Wednesday, November 06, 2002

the desi version masters

Just noticed Anees Bazmee's latest directorial venture Deewangee topping a few movie charts. I have no idea how the film is doing back home, but I'm sure there are a lot of desis in the United States who are flocking to their local Indian stores to grab the DVD or VHS-created-from-DVD at low prices. Only the utopian faithfuls would rush to the theatres to catch the big-screen glory of a strictly run-of-the-mill destined-for-cable rip-off.

Anees Bazmee emulates Vikram Bhat by consistently presenting Hollywood releases, both mainstream and less common flicks, wrapped in oily, greasy, carbon-heavy newsprint and topped with the desi masala of anachronistic inappropriateness (songs, dances) and vintage seasoning (clichés). The two have patented a delicious Indian schezwan delicacy that mixes essential bare-bones ingredients from a variety of sources (read: foreign films). In the business and IT research worlds, this is referred to as 'data integration'.

Bhat is famous for his original flicks like Fareb (Unlawful Entry), Ghulam (On the Waterfront and Raging Bull), Kasoor (The Jagged Edge), Raaz (What Lies Beneath),and Awara Paagal Deewana (The Whole Nine Yards and The Matrix). Bazmee has made two films, the second of which, Pyar to Hona Hi Tha was a local take on French Kiss. He now takes on the Richard Gere-Ed Norton box-office success Primal Fear, mixes it with Cape Fear, adds the incongruous songs and dances and the hackneyed dialogue, packages it well (honestly, the preview was slick) and presents the mostly unwary audience with a "different" film. Mr. Bazmee, as can be expected, vehemently denies the inspiration, and states that the grain for the film came from the real-life tragedy involving the murder of music baron Gulshan Kumar. True to his word, he has transplanted the religious crime into the world of music. Wonder when this will end...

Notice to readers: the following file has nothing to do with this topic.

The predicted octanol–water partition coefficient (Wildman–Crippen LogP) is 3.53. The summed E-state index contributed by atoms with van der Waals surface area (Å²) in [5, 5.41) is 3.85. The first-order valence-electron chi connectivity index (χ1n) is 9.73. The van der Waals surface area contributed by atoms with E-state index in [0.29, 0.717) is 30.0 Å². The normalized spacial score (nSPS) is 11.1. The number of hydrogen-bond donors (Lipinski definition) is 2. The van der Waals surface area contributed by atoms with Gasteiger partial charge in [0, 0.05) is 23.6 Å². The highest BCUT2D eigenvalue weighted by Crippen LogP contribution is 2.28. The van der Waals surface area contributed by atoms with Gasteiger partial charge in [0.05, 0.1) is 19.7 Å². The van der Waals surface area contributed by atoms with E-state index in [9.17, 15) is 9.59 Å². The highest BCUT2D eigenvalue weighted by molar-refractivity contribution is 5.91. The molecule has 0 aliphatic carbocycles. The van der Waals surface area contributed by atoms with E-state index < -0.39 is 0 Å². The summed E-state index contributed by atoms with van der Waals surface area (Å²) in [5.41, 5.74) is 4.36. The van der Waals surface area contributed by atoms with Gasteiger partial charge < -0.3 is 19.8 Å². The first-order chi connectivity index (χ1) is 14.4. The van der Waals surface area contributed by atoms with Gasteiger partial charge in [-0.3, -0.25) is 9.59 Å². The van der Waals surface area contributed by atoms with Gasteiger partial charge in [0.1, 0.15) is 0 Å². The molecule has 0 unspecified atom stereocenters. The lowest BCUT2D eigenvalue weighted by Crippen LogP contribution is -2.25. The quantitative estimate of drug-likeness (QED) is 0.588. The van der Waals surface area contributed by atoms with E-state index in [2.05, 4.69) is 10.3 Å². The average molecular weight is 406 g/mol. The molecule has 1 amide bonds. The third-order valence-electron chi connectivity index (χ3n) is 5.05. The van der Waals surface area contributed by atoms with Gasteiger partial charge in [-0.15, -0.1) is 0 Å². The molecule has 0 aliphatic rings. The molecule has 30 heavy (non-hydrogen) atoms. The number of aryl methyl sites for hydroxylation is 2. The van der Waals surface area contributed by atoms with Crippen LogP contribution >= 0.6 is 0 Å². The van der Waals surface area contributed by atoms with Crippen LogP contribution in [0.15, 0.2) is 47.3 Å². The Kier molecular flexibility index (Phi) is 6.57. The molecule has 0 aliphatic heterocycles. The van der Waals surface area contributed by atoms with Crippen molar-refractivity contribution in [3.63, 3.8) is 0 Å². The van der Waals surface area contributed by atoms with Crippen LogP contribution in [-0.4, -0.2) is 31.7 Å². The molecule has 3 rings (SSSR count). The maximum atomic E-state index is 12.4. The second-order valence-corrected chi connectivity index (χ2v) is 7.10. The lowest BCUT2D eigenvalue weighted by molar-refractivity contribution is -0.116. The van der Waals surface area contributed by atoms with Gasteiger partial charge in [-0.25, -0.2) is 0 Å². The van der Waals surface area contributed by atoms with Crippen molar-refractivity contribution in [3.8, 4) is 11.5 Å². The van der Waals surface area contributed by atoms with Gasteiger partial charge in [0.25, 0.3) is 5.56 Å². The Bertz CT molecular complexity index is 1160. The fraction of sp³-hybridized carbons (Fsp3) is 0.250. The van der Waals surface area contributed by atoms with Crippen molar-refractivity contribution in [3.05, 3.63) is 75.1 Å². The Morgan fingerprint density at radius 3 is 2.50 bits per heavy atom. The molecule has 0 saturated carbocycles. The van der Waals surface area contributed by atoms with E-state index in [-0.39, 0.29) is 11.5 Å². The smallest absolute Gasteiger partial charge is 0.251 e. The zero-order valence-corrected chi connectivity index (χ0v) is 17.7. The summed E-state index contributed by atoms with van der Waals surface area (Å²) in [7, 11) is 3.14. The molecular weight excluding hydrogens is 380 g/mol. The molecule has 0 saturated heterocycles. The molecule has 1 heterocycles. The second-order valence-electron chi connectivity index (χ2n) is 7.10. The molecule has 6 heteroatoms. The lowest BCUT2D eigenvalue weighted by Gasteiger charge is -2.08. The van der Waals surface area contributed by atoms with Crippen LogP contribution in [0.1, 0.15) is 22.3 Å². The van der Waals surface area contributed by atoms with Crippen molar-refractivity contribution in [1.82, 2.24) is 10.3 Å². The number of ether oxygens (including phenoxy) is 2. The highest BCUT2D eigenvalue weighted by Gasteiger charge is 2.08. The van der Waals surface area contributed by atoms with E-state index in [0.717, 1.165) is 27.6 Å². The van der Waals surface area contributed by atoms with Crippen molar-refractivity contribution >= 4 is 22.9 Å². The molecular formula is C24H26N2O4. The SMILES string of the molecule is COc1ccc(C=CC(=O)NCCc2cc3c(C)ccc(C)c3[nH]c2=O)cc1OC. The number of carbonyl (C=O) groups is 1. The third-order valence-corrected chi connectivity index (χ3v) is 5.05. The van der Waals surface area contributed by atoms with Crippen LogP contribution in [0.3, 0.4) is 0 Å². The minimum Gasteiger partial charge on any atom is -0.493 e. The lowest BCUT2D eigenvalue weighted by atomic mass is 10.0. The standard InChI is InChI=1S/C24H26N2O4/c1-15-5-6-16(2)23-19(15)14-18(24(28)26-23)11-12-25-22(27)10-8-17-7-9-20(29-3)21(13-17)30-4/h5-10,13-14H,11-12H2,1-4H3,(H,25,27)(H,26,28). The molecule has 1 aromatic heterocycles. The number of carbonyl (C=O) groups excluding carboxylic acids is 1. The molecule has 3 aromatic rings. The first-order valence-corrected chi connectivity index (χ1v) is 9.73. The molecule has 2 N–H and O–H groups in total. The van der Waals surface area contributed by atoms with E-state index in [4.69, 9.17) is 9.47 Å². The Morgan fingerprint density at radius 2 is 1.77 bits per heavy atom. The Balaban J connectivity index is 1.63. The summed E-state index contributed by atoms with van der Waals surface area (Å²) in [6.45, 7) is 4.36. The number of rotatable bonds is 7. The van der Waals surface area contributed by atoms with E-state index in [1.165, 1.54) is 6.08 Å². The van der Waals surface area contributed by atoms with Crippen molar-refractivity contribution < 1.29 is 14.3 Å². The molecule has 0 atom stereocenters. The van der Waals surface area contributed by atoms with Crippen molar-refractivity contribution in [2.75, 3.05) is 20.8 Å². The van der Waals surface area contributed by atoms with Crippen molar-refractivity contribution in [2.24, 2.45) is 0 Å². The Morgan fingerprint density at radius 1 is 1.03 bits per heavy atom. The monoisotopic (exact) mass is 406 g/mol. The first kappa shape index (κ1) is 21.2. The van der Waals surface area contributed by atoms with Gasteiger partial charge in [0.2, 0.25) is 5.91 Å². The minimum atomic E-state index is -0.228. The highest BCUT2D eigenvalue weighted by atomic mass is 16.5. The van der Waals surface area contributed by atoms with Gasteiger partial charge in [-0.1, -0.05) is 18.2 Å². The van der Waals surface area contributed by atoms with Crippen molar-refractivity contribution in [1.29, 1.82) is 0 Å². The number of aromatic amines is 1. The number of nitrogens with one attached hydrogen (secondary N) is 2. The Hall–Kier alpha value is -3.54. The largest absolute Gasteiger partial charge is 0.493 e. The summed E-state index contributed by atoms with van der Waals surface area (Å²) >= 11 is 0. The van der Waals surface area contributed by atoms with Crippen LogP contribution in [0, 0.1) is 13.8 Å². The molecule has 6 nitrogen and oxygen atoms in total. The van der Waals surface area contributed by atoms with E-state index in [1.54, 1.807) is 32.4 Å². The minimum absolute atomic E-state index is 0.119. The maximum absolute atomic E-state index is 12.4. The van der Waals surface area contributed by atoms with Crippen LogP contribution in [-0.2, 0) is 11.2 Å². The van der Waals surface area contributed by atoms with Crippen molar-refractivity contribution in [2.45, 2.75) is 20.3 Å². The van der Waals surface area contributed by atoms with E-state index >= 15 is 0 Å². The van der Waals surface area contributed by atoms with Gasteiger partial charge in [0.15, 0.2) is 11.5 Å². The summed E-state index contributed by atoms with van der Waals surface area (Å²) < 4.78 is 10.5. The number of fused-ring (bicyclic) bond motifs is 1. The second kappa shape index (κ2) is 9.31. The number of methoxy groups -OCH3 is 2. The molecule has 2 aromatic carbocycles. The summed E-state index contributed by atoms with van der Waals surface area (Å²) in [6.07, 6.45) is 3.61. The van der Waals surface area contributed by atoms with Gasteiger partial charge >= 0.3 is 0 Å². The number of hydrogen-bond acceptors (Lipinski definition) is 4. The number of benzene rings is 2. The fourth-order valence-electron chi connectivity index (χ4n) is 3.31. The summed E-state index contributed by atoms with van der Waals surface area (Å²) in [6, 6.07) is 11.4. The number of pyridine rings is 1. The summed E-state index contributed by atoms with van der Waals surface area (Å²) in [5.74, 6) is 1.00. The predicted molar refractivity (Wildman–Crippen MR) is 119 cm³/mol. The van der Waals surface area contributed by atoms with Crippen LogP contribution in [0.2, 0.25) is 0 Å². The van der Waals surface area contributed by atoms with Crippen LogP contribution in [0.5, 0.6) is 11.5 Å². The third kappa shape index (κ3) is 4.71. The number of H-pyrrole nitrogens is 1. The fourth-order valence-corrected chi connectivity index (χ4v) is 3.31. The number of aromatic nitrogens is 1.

Out here in the States, new releases are a healthy mix of the conventional run-of-the-mill genre films as well as a crop of interesting movies (coming up: Star Trek: Nemesis, The Hours, Brian De Palma's Femme Fatale). The fate of such movies is, as always, uncertain, but the fact that they actually get made is a consolation.

Interestingly enough, Primal Fear was directed by Gregory Hoblit, who made Fallen, a film that I caught when it did the rounds on Star Movies back home. I wasn't the only one who caught it though. When ad film maker Rakesh Mehra decided to make his directorial début he chose to interpret (read: mooch) this conflict of good and evil with quotes from the Bhagvad Gita and slick technical finesse, but the usual glaringly unwanted songs and dances, along with inappropriately over-the-top performances from everyone concerned (except Amol Palekar, who pays for this trangression by getting bumped off in the opening sequence).

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